For enterprises Windows 7's Bitlocker Drive Encryption (BDE) and Bitlocker To Go keep data stored on hard drives and portable storage devices from being lost or stolen. I recently had my briefcase stolen, and because the laptop inside had its hard drive encrypted with BDE I didn't have to worry about the data on it. Indeed, the loss of the laptop became the least of my concerns. Active Directory Rights Management Services (RMS) can be used to protect files from unauthorized access whether stored on a user's PC, email systems, file servers, in the cloud, or on a mobile device. I held three "Quest Summit" internal strategy conferences here at Microsoft, and at the last one we distributed the proceedings to attendees on USB Flash Memory Drives. Using RMS we were able to insure that only authorized members of the Quests community within Microsoft were able to open and read the files. What we really loved about using RMS is that even if the files are copied off the flash drive to a non-encrypted drive, or transmitted via an unauthorized channel such as a webmail service, the files themselves are encrypted and can not be accessed by unauthorized users.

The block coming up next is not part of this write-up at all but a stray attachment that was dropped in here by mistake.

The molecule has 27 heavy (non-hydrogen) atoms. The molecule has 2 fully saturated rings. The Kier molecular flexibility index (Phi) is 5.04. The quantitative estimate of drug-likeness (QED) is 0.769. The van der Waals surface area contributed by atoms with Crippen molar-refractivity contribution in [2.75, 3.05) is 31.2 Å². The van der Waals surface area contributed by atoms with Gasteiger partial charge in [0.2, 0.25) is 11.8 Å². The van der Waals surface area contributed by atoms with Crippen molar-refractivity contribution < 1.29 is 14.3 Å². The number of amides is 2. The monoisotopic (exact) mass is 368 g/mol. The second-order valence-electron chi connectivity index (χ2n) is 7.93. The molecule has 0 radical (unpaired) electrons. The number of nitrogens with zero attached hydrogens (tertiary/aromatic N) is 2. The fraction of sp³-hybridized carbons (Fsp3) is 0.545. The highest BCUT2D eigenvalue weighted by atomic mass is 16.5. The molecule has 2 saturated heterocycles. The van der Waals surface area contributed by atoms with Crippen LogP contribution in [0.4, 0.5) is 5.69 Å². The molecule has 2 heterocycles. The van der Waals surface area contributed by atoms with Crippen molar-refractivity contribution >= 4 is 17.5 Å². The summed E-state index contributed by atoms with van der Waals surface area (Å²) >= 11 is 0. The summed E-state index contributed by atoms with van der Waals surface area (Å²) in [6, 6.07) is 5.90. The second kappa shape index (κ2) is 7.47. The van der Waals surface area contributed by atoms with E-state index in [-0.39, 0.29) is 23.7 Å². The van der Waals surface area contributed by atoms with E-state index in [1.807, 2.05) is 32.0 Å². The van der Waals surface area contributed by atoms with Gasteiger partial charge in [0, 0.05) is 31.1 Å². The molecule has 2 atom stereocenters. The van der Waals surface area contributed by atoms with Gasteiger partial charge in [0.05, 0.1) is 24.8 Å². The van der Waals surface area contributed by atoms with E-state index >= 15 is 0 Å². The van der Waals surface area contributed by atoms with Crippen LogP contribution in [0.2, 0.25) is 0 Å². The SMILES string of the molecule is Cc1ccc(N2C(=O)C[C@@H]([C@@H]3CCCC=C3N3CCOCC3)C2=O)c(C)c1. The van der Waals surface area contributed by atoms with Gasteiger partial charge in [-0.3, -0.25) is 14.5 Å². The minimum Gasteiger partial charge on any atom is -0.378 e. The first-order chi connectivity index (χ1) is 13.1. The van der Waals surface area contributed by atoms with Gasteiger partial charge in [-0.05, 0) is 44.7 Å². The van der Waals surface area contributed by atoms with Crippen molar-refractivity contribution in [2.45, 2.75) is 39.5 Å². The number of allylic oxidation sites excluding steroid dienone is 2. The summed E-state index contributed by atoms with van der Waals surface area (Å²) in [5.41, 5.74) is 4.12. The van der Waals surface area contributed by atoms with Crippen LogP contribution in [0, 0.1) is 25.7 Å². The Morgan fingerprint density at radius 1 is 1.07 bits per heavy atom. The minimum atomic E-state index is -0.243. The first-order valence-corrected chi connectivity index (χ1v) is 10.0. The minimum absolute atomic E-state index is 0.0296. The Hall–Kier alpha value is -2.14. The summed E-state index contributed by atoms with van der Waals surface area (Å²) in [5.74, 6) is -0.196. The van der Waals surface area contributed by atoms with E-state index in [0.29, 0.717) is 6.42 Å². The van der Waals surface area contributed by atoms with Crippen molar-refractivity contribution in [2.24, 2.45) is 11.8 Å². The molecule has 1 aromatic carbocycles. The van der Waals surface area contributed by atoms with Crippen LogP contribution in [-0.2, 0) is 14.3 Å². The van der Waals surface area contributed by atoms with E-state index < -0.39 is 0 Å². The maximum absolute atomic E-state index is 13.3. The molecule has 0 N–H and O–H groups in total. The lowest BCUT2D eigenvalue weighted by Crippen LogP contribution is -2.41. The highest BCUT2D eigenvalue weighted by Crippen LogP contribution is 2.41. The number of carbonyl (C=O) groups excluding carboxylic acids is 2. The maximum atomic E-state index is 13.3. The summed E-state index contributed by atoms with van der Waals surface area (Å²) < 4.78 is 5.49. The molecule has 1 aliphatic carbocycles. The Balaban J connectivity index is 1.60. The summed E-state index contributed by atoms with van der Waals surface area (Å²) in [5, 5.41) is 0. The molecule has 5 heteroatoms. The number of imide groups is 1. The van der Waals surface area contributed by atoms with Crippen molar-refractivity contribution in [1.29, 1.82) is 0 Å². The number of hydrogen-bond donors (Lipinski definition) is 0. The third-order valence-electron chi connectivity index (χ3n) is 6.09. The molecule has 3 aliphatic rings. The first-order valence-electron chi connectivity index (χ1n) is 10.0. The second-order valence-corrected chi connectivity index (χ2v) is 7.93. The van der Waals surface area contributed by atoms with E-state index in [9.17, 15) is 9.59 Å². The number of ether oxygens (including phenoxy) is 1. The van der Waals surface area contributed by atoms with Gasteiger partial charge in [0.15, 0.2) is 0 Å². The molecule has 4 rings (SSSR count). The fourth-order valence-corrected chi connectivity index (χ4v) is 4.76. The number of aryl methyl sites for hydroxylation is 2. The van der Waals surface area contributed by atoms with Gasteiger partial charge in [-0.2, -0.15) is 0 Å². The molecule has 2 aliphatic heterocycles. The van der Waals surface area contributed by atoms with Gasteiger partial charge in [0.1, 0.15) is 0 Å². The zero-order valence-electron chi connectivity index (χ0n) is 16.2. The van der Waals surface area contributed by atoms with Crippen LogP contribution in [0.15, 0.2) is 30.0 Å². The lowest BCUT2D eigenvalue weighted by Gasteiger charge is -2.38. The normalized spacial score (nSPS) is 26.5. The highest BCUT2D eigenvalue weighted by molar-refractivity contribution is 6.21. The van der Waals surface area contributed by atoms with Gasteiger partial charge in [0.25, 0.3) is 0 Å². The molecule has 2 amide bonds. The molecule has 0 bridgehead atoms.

The Forefront product family offers policy-driven protection for your clients and servers. I'm particularly fond of Forefront Threat Management Gateway 2010 (TMG) and its new capabilities for keeping your organization safe when employees are using the web. New capabilities such as URL filtering that allows you to control which sites employees can visit and web anti-malware protection (including the ability to filter https traffic) can help prevent malware from being introduced into your network. The new Network Inspection System allows Microsoft to issue signatures that block exploits of vulnerabilities from entering your corporate network, giving you time to test and deploy patches across your systems. These are on top of the protection technologies, such as the firewall, carried over from ISA Server 2006 that can help keep your organization's perimeter safe.